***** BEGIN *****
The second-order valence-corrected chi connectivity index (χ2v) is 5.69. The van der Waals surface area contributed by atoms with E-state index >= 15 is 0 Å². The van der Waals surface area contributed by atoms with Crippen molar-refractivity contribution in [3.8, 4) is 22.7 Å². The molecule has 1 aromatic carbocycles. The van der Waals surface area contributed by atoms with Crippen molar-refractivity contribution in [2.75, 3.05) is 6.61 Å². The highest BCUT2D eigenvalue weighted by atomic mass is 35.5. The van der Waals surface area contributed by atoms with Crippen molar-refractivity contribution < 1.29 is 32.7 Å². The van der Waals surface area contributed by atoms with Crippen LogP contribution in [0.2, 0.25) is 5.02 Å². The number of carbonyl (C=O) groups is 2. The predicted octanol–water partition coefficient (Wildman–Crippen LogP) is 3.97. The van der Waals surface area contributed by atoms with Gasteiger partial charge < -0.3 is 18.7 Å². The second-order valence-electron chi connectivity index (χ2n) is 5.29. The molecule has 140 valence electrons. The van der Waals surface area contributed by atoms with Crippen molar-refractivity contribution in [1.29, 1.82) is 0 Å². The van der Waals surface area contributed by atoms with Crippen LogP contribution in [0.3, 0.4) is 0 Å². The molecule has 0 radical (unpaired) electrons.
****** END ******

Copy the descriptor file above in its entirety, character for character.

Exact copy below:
The second-order valence-corrected chi connectivity index (χ2v) is 5.69. The van der Waals surface area contributed by atoms with E-state index >= 15 is 0 Å². The van der Waals surface area contributed by atoms with Crippen molar-refractivity contribution in [3.8, 4) is 22.7 Å². The molecule has 1 aromatic carbocycles. The van der Waals surface area contributed by atoms with Crippen molar-refractivity contribution in [2.75, 3.05) is 6.61 Å². The highest BCUT2D eigenvalue weighted by atomic mass is 35.5. The van der Waals surface area contributed by atoms with Crippen molar-refractivity contribution < 1.29 is 32.7 Å². The van der Waals surface area contributed by atoms with Crippen LogP contribution in [0.2, 0.25) is 5.02 Å². The number of carbonyl (C=O) groups is 2. The predicted octanol–water partition coefficient (Wildman–Crippen LogP) is 3.97. The van der Waals surface area contributed by atoms with Gasteiger partial charge < -0.3 is 18.7 Å². The second-order valence-electron chi connectivity index (χ2n) is 5.29. The molecule has 140 valence electrons. The van der Waals surface area contributed by atoms with Crippen molar-refractivity contribution in [1.29, 1.82) is 0 Å². The van der Waals surface area contributed by atoms with Crippen LogP contribution in [0.3, 0.4) is 0 Å². The molecule has 0 radical (unpaired) electrons.